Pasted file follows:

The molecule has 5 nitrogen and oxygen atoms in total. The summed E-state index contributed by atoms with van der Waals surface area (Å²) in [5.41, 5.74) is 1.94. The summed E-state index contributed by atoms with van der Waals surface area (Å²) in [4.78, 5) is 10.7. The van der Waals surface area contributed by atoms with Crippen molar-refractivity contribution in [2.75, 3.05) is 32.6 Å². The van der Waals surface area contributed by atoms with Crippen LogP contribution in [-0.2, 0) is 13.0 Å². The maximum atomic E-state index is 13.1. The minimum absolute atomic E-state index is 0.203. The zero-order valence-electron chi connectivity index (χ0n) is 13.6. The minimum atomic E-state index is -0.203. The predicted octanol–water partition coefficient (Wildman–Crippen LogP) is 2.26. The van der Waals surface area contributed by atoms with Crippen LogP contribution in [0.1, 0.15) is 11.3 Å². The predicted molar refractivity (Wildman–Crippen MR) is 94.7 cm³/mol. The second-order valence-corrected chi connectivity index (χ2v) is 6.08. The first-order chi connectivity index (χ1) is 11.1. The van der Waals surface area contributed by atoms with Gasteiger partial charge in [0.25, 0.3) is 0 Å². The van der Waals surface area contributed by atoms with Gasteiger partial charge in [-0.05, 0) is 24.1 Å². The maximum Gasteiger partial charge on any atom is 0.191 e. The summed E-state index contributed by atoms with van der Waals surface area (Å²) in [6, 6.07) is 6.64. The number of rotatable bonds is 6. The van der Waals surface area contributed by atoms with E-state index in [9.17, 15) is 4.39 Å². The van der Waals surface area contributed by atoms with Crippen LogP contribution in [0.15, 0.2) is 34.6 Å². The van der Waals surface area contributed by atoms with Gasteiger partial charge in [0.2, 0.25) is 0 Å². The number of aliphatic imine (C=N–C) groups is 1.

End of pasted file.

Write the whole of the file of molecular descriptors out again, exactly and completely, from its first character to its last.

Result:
The molecule has 5 nitrogen and oxygen atoms in total. The summed E-state index contributed by atoms with van der Waals surface area (Å²) in [5.41, 5.74) is 1.94. The summed E-state index contributed by atoms with van der Waals surface area (Å²) in [4.78, 5) is 10.7. The van der Waals surface area contributed by atoms with Crippen molar-refractivity contribution in [2.75, 3.05) is 32.6 Å². The van der Waals surface area contributed by atoms with Crippen LogP contribution in [-0.2, 0) is 13.0 Å². The maximum atomic E-state index is 13.1. The minimum absolute atomic E-state index is 0.203. The zero-order valence-electron chi connectivity index (χ0n) is 13.6. The minimum atomic E-state index is -0.203. The predicted octanol–water partition coefficient (Wildman–Crippen LogP) is 2.26. The van der Waals surface area contributed by atoms with Crippen LogP contribution in [0.1, 0.15) is 11.3 Å². The predicted molar refractivity (Wildman–Crippen MR) is 94.7 cm³/mol. The second-order valence-corrected chi connectivity index (χ2v) is 6.08. The first-order chi connectivity index (χ1) is 11.1. The van der Waals surface area contributed by atoms with Gasteiger partial charge in [0.25, 0.3) is 0 Å². The van der Waals surface area contributed by atoms with Gasteiger partial charge in [-0.05, 0) is 24.1 Å². The maximum Gasteiger partial charge on any atom is 0.191 e. The summed E-state index contributed by atoms with van der Waals surface area (Å²) in [6, 6.07) is 6.64. The number of rotatable bonds is 6. The van der Waals surface area contributed by atoms with E-state index in [9.17, 15) is 4.39 Å². The van der Waals surface area contributed by atoms with Crippen LogP contribution in [0.15, 0.2) is 34.6 Å². The van der Waals surface area contributed by atoms with Gasteiger partial charge in [0.2, 0.25) is 0 Å². The number of aliphatic imine (C=N–C) groups is 1.